For 85 years since his death at the hands of the FBI, bank robber John Dillinger has lived on as a crime legend and a fountain of speculation.

Some of that speculation could be laid to rest this September, when Dillinger’s body will be exhumed briefly from his grave, according to a permit approved in July by the Indiana State Department of Health. The Depression-era gangster’s bid to change his appearance through plastic surgery while evading authorities helped feed rumors that FBI agents shot and buried a Dillinger double in 1934.

The exhumation from Indianapolis’s Crown Hill Cemetery will be covered during a History Channel documentary, according to channel spokesman Dan Silberman, who told The Washington Post he could not provide more details and said the project is in early stages. An individual familiar with the plans told The Post that Dillinger is being dug up for DNA testing that could confirm the body’s identity.

The body will be removed and reburied Sept. 16, Indiana Health Department spokeswoman Megan Wade-Taxter told The Post.

The planned removal from a grave fortified with steel and concrete — requested by Dillinger’s nephew Michael C. Thompson — could feed public fascination with a man who drew admiration despite his crimes. Dillinger’s gang killed 10 people in the course of their robberies and pulled off several violent jailbreaks, according to the FBI. But the Midwest criminal also became a heroic figure of sorts, some historians say, as Americans grew disillusioned with their economic prospects and the country’s financial system in the throes of the Great Depression.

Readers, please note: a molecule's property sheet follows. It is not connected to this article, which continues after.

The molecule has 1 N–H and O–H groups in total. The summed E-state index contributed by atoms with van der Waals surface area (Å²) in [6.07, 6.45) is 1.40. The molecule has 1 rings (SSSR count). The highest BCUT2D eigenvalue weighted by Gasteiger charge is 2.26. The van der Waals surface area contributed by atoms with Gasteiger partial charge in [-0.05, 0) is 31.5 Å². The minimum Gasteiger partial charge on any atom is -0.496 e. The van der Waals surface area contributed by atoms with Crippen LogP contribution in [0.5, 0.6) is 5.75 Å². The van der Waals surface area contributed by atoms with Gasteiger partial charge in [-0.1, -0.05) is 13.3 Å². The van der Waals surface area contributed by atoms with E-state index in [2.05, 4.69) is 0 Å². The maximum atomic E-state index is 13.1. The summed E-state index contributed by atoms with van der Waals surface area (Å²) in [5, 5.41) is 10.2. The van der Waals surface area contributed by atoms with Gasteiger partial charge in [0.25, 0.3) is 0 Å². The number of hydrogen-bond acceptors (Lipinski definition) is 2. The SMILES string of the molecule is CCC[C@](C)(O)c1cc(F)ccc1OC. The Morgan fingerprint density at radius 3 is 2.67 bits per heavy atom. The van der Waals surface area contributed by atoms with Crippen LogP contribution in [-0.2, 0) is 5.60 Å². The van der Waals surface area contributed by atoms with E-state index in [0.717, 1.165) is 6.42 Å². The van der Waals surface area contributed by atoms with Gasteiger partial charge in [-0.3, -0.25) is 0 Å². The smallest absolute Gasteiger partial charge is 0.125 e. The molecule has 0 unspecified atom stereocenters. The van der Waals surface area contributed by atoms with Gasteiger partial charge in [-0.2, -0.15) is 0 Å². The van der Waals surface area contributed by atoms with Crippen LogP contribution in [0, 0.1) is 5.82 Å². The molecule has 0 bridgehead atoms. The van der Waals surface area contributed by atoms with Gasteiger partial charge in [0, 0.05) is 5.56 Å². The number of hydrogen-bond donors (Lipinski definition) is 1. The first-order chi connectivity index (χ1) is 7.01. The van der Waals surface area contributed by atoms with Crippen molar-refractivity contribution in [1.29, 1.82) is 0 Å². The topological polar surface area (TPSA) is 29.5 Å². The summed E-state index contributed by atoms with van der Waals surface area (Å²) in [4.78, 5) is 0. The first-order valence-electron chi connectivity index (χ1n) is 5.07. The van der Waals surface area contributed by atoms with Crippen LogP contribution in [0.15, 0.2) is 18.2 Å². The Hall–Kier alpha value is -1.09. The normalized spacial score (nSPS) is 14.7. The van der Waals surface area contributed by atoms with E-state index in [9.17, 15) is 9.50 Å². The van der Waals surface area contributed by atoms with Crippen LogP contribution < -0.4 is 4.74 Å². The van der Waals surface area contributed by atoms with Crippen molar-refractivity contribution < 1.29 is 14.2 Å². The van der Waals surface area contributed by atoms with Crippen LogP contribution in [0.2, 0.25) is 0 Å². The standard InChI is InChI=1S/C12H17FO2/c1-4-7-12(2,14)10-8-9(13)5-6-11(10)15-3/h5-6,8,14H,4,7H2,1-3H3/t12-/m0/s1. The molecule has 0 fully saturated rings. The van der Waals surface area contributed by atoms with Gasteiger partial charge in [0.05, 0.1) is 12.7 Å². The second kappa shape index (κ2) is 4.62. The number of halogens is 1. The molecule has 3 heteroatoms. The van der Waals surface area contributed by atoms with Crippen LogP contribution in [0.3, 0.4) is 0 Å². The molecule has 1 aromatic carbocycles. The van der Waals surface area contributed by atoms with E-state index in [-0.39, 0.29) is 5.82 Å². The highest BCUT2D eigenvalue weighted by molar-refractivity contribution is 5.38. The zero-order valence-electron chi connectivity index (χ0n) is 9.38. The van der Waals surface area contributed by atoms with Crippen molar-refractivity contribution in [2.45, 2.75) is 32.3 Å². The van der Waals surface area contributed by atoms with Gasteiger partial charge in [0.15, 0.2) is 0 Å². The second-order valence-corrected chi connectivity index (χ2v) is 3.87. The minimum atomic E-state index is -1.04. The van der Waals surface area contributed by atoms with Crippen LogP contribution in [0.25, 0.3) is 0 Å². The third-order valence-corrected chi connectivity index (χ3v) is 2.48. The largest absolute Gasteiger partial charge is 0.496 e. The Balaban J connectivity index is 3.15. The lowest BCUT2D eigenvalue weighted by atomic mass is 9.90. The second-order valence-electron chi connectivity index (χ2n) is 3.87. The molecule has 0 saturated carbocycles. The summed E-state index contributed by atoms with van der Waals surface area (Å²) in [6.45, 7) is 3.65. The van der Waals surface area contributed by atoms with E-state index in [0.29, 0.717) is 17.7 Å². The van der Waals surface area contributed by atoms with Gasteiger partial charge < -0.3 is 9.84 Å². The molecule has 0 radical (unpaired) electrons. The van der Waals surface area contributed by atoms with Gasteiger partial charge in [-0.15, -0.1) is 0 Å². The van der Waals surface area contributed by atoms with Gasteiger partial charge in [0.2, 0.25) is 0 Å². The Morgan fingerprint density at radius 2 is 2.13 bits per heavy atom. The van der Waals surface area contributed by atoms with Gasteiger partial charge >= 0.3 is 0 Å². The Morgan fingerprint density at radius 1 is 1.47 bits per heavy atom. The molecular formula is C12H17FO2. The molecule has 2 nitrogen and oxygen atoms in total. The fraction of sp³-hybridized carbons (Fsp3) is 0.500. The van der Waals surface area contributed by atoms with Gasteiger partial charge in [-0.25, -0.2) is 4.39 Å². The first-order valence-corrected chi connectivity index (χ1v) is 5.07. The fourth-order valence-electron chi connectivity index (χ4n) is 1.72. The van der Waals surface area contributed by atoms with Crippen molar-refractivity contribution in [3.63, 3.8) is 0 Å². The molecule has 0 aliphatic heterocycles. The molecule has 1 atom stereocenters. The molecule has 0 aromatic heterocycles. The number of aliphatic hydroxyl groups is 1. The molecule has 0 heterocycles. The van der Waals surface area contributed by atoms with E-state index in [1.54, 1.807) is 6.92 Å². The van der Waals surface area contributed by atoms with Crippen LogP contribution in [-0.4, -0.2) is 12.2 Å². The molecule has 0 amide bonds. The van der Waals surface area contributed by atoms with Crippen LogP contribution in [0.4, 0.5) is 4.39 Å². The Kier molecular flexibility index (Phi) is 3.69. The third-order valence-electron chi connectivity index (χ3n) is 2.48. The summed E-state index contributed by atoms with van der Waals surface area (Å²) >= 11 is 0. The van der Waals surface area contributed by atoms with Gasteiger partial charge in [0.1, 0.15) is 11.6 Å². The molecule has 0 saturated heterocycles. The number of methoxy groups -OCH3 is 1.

The FBI says Dillinger’s misdeeds began in Mooresville, Ind., where he was caught trying to rob a grocer. The Indianapolis-born criminal ended up in state prison for more than eight years, a harsh sentence that the agency says made him a “tortured, bitter man” by the time he got out in 1933.

Quickly rearrested for another robbery during his parole, Dillinger broke out of jail with help from his escapee friends. The men shot a sheriff in the process — the first of many killings attributed to Dillinger and his associates, though the infamous outlaw was never convicted of murder.

But experts on Dillinger say he wasn’t bloodthirsty and was even kind to hostages.

“He was very much a professional,” Bill Helmer, who has published a book about Dillinger, told the Indianapolis Star.

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Dillinger went on to steal more than $300,000 from bank after bank, slipping away when authorities managed to catch him. At one point, the FBI says, Dillinger got out of an Indiana jail by threatening guards with a gun that he later said was just whittled from wood.

Wanted posters from the era show a $10,000 reward for Dillinger’s capture — almost $200,000 in contemporary dollars.

The 31-year-old’s bloody travels finally caught up to him in July 1934, when a brothel madam in Indiana gave the FBI a tip in exchange for help to avoid her deportation. Agents shot Dillinger outside a Chicago theater, prompting headlines around the world. The Chicago Tribune alone featured three stories about him on its July 23 front page.

The thousands who showed up for Dillinger’s funeral illustrated the popular following the notorious gangster had inspired. Members of the public are said to have kept handkerchiefs dipped in the man’s blood, and the death spawned all sorts of conspiracy theories.

Those who doubt that Dillinger actually died that July point to oddities such as witnesses who say the man shot had different colored eyes than Dillinger, and Dillinger’s links to a fellow criminal and look-alike named Jimmy Lawrence.

But Dillinger’s sister identified the body as her brother’s. Helmer told the Indianapolis Star that speculation Dillinger is not actually buried at Crown Hill is “total nonsense.”

Those digging up Dillinger’s body will encounter a heavily fortified grave. Dillinger’s father had the casket buried under a concrete cap, scrap iron and four slabs of reinforced concrete, afraid his son’s fame would draw vandals and people intent on stealing the corpse. The family had received a request to lend Dillinger’s body out for display.

“I think they’re going to have a hard time getting through that,” Indiana historian Susan Sutton told the Associated Press.

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